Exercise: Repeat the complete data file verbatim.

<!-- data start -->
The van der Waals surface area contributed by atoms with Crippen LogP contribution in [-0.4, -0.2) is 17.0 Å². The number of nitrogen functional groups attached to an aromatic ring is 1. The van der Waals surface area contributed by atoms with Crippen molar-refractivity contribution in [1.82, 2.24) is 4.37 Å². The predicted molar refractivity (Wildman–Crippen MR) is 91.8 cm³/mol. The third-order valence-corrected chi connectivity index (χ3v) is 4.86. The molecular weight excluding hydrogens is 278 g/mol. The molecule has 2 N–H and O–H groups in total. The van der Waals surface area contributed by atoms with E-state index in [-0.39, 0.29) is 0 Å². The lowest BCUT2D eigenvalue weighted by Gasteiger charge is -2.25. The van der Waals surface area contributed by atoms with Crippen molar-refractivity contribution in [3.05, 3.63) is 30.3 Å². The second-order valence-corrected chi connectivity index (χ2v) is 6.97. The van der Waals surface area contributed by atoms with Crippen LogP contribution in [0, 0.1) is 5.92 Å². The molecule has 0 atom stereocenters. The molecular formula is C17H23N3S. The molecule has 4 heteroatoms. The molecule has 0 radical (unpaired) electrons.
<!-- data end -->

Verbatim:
The van der Waals surface area contributed by atoms with Crippen LogP contribution in [-0.4, -0.2) is 17.0 Å². The number of nitrogen functional groups attached to an aromatic ring is 1. The van der Waals surface area contributed by atoms with Crippen molar-refractivity contribution in [1.82, 2.24) is 4.37 Å². The predicted molar refractivity (Wildman–Crippen MR) is 91.8 cm³/mol. The third-order valence-corrected chi connectivity index (χ3v) is 4.86. The molecular weight excluding hydrogens is 278 g/mol. The molecule has 2 N–H and O–H groups in total. The van der Waals surface area contributed by atoms with E-state index in [-0.39, 0.29) is 0 Å². The lowest BCUT2D eigenvalue weighted by Gasteiger charge is -2.25. The van der Waals surface area contributed by atoms with Crippen molar-refractivity contribution in [3.05, 3.63) is 30.3 Å². The second-order valence-corrected chi connectivity index (χ2v) is 6.97. The van der Waals surface area contributed by atoms with Crippen LogP contribution in [0, 0.1) is 5.92 Å². The molecule has 0 atom stereocenters. The molecular formula is C17H23N3S. The molecule has 4 heteroatoms. The molecule has 0 radical (unpaired) electrons.